[Answering my own question after 5 months of studying VAE models] The point of the MMD-VAE or InfoVAE is not exactly to emphasise on the visual quality of generated samples. It is to preserve greater amount of information through the encoding process. The MMD formulation stems from introducing a mutual coefficient factor into the Evidence Lower BOund (ELBO) ...


2

The only disadvantage and difference between these generative models and the method you describe, is the input. You describe inputting tags, where as for a GAN, or VAE, the generation segment of the model takes in some representation of a probability distribution. For a GAN, it's mostly random noise, and for a VAE it is some latent space (see nbros answer). ...


2

This would likely suffer from the blurry image problem that autoencoders are known to suffer from. See also here. On the other hand, using GAN's to sharpen your images doesn't seem particularly helpful since you seem to be lookng for a way to rotate general images, not ones of a specific domain. Moreover, there's almost certainly going to be some loss It ...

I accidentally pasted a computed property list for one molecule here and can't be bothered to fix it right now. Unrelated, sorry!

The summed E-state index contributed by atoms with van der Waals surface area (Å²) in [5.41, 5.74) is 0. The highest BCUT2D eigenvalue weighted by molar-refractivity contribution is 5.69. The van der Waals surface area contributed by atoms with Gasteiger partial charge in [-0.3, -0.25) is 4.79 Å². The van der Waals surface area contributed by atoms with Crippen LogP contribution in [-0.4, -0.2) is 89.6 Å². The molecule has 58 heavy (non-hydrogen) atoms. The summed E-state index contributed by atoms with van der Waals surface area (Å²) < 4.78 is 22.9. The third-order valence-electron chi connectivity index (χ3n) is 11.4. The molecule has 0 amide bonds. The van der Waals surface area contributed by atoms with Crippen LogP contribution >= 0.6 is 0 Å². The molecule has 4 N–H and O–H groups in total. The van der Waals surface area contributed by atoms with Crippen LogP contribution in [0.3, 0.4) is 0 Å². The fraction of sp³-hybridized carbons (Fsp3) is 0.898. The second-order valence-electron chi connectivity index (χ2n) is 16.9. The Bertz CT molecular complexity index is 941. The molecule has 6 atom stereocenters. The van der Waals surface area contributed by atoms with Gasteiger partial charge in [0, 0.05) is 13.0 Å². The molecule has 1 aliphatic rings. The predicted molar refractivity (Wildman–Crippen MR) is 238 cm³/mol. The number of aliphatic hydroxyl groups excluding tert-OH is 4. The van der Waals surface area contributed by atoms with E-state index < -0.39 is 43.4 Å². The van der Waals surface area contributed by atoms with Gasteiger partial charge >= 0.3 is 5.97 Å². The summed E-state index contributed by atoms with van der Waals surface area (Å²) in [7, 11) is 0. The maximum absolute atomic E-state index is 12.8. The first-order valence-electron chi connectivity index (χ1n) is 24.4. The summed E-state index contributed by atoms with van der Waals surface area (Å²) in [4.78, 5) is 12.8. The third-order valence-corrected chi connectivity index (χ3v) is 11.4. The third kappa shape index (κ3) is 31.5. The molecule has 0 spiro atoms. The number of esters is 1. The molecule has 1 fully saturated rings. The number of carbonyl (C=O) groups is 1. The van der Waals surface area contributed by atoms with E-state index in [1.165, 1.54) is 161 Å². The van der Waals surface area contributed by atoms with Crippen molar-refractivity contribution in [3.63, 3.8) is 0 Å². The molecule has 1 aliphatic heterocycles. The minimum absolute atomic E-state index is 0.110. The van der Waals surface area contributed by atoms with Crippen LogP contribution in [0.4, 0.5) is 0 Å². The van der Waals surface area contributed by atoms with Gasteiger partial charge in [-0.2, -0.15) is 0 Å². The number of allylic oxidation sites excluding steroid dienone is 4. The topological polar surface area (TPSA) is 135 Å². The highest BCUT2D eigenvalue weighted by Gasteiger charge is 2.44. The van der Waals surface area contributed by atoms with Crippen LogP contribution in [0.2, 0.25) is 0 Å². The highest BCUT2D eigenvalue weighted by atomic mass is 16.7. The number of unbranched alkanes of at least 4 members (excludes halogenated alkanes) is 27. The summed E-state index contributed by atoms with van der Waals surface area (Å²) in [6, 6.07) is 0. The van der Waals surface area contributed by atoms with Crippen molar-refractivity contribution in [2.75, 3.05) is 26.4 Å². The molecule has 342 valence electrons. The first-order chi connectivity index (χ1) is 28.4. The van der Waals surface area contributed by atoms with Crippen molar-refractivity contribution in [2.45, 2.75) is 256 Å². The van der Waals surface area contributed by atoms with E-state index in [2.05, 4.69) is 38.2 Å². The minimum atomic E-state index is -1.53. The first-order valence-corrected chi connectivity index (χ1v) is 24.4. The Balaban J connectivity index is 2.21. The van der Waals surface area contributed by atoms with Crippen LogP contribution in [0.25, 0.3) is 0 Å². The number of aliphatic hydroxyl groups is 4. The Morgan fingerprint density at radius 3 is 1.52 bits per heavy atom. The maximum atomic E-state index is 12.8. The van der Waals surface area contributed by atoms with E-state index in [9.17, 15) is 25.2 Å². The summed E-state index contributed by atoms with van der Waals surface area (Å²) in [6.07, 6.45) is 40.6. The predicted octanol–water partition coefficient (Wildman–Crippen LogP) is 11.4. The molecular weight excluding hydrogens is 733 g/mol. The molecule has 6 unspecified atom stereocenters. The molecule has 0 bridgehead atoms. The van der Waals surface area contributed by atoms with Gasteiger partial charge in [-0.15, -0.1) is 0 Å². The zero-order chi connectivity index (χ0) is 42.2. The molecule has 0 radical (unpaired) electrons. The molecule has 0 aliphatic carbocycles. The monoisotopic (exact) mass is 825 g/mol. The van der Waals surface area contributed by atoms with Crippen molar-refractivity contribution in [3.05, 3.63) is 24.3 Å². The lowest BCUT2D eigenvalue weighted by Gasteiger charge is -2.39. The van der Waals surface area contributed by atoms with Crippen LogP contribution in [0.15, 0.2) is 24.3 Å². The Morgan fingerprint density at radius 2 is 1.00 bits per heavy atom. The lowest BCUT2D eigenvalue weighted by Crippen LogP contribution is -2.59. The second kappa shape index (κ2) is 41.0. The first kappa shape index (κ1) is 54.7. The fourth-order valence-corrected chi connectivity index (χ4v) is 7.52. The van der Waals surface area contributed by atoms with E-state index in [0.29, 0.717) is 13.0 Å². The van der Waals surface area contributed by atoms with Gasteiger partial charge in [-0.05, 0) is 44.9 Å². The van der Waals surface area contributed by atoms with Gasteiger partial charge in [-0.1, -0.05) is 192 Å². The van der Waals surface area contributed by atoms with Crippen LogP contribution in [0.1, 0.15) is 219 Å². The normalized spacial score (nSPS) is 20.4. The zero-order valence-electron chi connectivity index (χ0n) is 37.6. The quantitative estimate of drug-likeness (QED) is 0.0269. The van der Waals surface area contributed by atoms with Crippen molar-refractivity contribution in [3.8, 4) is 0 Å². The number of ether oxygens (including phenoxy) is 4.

1

In computer vision, the problem of filling missing parts of an image is called image inpainting; the subtask of filling the surroundings is called image outpainting in [1], which is your problem. The methods for solving the image outpainting problem are not mature according to the pre-print paper Image Outpainting and Harmonization using Generative ...


1